In their article, Dividing at an Early Age, Lawrence Wood and Aimee Howley discuss the need for not only access but also the quality of equipment and the training of users on that equipment. They assert that while much focus in the past has been on programs which equip schools or homes with internet service or computer hardware, there has been less focus on integrating computer skills into the classroom or creating affordable (or free) community digital literacy courses; there has also been less focus on making sure that the level of the equipment and internet services are meeting the same standards for speed, reliability, and sophistication in all communities. (Wood & Howley, 2011) Therefore, though the access to equipment may, on paper, appear to be equitable across school districts or communities, the actual level of skills and benefit from the equipment is vastly different from one place to the next.
Wood and Howley further point out that: “a critical element of scholarly digital divide research now involves examining more than simply access, but issues such as frequency of access and sophistication of computer use as well.” The question of “frequency of access” is something that comes up in a number of other studies in fact. Some studies emphasize the need for access not just at work or at school but also at home or in some other type of private or semi-private setting. In order to deepen digital skills and literacy, people need to be able to expand on the types of digital practices they engage in. In other words, while at work or school the focus may be primarily on research or practical applications like word processing or spreadsheet creation; at home or during leisure time, people may expand their digital skills through gaming activities, online shopping, social media use, etc. (Zhong, 2011) In their article, If We Build It, Will They Come?, C. L. Brown and L. Czerniewicz discuss the findings of their study which indicate that more frequent access and more varied access (i.e. at home, at school, in public places) leads to more varied types of digital use. (Brown & Czerniewicz, 2007)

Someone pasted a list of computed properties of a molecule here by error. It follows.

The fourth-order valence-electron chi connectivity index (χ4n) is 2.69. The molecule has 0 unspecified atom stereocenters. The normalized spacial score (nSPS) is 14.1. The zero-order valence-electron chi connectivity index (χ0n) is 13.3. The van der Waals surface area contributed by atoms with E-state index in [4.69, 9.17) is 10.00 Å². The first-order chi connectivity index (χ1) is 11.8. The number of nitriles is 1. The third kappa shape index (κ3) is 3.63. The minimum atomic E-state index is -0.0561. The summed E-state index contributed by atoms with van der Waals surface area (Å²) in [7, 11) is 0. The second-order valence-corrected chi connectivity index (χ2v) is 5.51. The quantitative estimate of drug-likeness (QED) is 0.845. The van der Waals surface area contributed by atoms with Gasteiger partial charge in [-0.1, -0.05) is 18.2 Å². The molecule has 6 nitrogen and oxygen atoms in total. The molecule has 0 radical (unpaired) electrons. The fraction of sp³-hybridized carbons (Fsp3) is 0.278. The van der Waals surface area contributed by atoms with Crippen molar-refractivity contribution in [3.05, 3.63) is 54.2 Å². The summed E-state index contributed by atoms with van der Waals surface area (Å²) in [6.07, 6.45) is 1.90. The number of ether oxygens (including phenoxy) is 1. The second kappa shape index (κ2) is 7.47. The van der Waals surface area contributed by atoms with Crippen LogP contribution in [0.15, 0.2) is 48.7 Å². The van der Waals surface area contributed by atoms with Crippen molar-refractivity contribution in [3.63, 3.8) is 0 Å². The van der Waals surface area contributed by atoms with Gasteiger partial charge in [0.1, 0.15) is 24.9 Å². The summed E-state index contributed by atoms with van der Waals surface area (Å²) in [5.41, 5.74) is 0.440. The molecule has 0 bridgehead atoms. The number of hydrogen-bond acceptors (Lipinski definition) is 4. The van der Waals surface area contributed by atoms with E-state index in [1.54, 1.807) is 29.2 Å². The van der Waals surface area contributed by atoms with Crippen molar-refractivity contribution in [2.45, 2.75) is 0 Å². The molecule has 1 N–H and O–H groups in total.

So, while providing basic access to computers and internet service is an important first step on the road to closing the digital divide, we also have to think carefully about the quality and reliability of the equipment, the availability of the equipment for a variety of uses, and the practices of training and supporting digital skills building. (Brown & Czerniewicz, 2007) As the statement from the NYS Broadband Program Office says: “[R]esidents cannot fully participate in the digital economy without access to affordable broadband and the ability to use it.” (Retrieved July 10, 2014, from: http://www.nysbroadband.ny.gov/) Training opportunities and social support are important when it comes to building digital skills. It’s important to create not just access points but also opportunities for collaborative learning whether through formal training sessions or simply through a cultivation of a community of digitally competent individuals who are able to share skills and knowledge and learn from one another’s practices. Creating opportunities for citizens to learn and share a variety of digital skills and competencies in a variety of settings (school, work, home, public spaces) is an important component in creating a digitally equitable world.
Brown, C. L. & Czerniewicz, L. (2007). If We Build it, Will They Come? Investigating the relationship between students’ access to and use of ICTs for learning. University of Capetown : Rondebosch, South Africa.
Wood, L. & Howley, A. (2011). Dividing at an Early Age: The hidden digital divide in Ohio elementary schools. Learning, Media, and Technology. 37(1), 20-39.
Zhong, Z. (2011). From Access to Usage: The divide of self-reported digital skills among adolescents. Computers and Education. 56 (2011), 736-746.